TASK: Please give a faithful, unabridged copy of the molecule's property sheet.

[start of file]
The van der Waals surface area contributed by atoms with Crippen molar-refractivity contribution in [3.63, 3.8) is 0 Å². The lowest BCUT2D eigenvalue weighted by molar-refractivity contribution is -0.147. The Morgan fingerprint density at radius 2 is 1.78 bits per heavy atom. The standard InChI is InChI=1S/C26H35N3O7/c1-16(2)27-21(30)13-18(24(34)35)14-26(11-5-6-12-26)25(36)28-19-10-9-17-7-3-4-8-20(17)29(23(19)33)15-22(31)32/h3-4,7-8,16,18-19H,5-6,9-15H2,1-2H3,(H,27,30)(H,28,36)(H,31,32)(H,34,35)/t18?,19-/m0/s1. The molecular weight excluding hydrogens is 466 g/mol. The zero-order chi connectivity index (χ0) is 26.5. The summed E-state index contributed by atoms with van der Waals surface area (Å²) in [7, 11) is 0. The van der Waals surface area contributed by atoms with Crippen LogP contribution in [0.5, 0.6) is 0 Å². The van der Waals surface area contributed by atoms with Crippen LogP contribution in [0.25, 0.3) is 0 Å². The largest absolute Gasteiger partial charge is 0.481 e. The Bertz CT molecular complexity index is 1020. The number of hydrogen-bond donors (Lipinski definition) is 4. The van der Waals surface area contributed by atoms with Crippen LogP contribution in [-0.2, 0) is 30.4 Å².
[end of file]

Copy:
The van der Waals surface area contributed by atoms with Crippen molar-refractivity contribution in [3.63, 3.8) is 0 Å². The lowest BCUT2D eigenvalue weighted by molar-refractivity contribution is -0.147. The Morgan fingerprint density at radius 2 is 1.78 bits per heavy atom. The standard InChI is InChI=1S/C26H35N3O7/c1-16(2)27-21(30)13-18(24(34)35)14-26(11-5-6-12-26)25(36)28-19-10-9-17-7-3-4-8-20(17)29(23(19)33)15-22(31)32/h3-4,7-8,16,18-19H,5-6,9-15H2,1-2H3,(H,27,30)(H,28,36)(H,31,32)(H,34,35)/t18?,19-/m0/s1. The molecular weight excluding hydrogens is 466 g/mol. The zero-order chi connectivity index (χ0) is 26.5. The summed E-state index contributed by atoms with van der Waals surface area (Å²) in [7, 11) is 0. The van der Waals surface area contributed by atoms with Crippen LogP contribution in [0.5, 0.6) is 0 Å². The van der Waals surface area contributed by atoms with Crippen LogP contribution in [0.25, 0.3) is 0 Å². The largest absolute Gasteiger partial charge is 0.481 e. The Bertz CT molecular complexity index is 1020. The number of hydrogen-bond donors (Lipinski definition) is 4. The van der Waals surface area contributed by atoms with Crippen LogP contribution in [-0.2, 0) is 30.4 Å².